By Patrick J. Buchanan
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February 27, 2015
by Patrick J. Buchanan
If the sadists of ISIS are seeking — with their mass executions, child rapes, immolations, and beheadings of Christians — to stampede us into a new war in the Middle East, they are succeeding.
Repeatedly snapping the blood-red cape of terrorist atrocities in our faces has the Yankee bull snorting, pawing the ground, ready to charge again.
"Nearly three-quarters of Republicans now favor sending ground troops into combat against the Islamic State," says a CBS News poll. The poll was cited in a New York Times story about how the voice of the hawk is ascendant again in the GOP.
In April or May 2015, said a Pentagon briefer last week, the Iraqi Army will march north to recapture Mosul from the Islamic State.
On to Mosul! On to Raqqa!
Yet, who, exactly, will be taking Mosul?
According to Rowan Scarborough of The Washington Times, the U.S. general who trained the Iraqi army says Mosul is a mined, booby-trapped city, infested with thousands of suicide fighters.
Any Iraqi army attack this spring would be "doomed."
Translation: Either U.S. troops lead, or Mosul remains in ISIS' hands.
Yet taking Mosul is only the beginning. Scores of thousands of troops will be needed to defeat and destroy ISIS in Syria.
And eradicating ISIS is but the first of the wars Republicans have in mind. This coming week, at the invitation of Speaker John Boehner, Bibi Netanyahu will address a joint session of Congress.
His message: Obama and John Kerry are bringing back a rotten deal that will ensure Iran acquires nuclear weapons and becomes an existential threat to Israel. Congress must repudiate Obama's deal, impose new sanctions on Iran and terminate the appeasement talks.
Should Bibi and his Republican allies succeed in closing the ramp to a diplomatic solution, we will be on the road to war.
Which is where Bibi wants us.
To him, Iran is the Nazi Germany of the 21st century, hell-bent on a new Holocaust. A U.S. war that does to the Ayatollah's Iran what a U.S. war did to Hitler's Germany would put Bibi in the history books as the Israeli Churchill.
But if Republicans scuttle the Iranian negotiations by voting new sanctions, Iran will take back the concessions it has made, and we are indeed headed for war. Which is where Sen. Lindsey Graham, too, now toying with a presidential bid, wants us to be.
In 2010, Sen. Graham declared: "Instead of a surgical strike on [Iran's] nuclear infrastructure ... we're to the point now that you have to really neuter the regime's ability to wage war against us and our allies. ... [We must] destroy the ability of the regime to strike back."
If Congress scuttles the nuclear talks, look for Congress to next write an authorization for the use of military force — on Iran.
Today, the entire Shiite Crescent — Iran, Iraq, Bashar Assad's Syria, Hezbollah — is fighting ISIS. All these Shiites are de facto allies in any war against ISIS. But should we attack Iran, they will become enemies.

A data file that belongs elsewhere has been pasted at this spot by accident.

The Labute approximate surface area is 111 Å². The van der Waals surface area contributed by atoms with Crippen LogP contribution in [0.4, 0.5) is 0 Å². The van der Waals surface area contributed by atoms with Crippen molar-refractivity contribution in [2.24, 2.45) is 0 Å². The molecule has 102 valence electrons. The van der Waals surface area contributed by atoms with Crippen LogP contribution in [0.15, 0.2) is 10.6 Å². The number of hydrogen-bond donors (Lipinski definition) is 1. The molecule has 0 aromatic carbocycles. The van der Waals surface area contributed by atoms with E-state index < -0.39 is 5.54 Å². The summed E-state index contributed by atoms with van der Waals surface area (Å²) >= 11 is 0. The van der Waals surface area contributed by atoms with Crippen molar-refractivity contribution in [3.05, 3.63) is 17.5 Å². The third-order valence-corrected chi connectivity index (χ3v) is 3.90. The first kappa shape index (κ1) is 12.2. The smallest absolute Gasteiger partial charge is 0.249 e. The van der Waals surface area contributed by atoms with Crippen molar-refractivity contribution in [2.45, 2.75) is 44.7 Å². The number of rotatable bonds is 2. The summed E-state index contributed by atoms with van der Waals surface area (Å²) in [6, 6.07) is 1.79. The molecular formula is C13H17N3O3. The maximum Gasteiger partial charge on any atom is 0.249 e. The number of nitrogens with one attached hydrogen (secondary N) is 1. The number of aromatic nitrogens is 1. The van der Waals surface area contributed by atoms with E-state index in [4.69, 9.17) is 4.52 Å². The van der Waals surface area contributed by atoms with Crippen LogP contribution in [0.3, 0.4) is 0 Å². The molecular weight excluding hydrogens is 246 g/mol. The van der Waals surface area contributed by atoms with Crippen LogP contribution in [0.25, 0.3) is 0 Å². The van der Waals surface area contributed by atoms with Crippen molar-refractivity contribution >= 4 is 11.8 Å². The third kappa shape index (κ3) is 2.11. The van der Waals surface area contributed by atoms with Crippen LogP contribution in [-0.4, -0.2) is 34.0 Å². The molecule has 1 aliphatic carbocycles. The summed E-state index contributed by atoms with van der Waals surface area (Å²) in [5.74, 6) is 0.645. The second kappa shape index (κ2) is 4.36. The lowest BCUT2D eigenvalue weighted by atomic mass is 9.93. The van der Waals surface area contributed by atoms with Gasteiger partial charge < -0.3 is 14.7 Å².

And what would war with Iran mean for U.S. interests?
With its anti-ship missiles and hundreds of missile boats, Iran could imperil our fleet in the Persian Gulf and Arabian Sea. The Gulf could be closed to commercial shipping by a sinking or two.
Hezbollah could go after the U.S. embassy in Beirut. The Green Zone in Baghdad could come under attack by Shiite militia loyal to Iran.
Would Assad's army join Iran's fight against America?
It surely would if America listened to those Republicans who now say we must bring down Assad to convince Saudi Arabia and the Gulf Arabs to join the fight against ISIS.
By clashing with Iran, we would make enemies of Damascus and Baghdad and the Shiite militias in Iraq and Beirut battling ISIS today — in the hope that, tomorrow, the conscientious objectors of the Sunni world — Turks, Saudis, Gulf Arabs — might come and fight beside us.
Listen for long to GOP foreign policy voices, and you can hear calls for war on ISIS, al-Qaida, Boko Haram, the Houthi rebels, the Assad regime, the Islamic Republic of Iran, to name but a few.
Are we to fight them all? How many U.S. troops will be needed? How long will all these wars take? What will the Middle East look like after we crush them all? Who will fill the vacuum if we go? Or must we stay forever?
Nor does this exhaust the GOP war menu.
v Enraged by Vladimir Putin's defiance, Republicans are calling for U.S. weapons, trainers, even troops, to be sent to Ukraine and Moldova.
Says John Bolton, himself looking at a presidential run, "Most of the Republican candidates or prospective candidates are heading in the right direction; there's one who's headed in the wrong direction."
That would be Rand Paul, who prefers "Arab boots on the ground."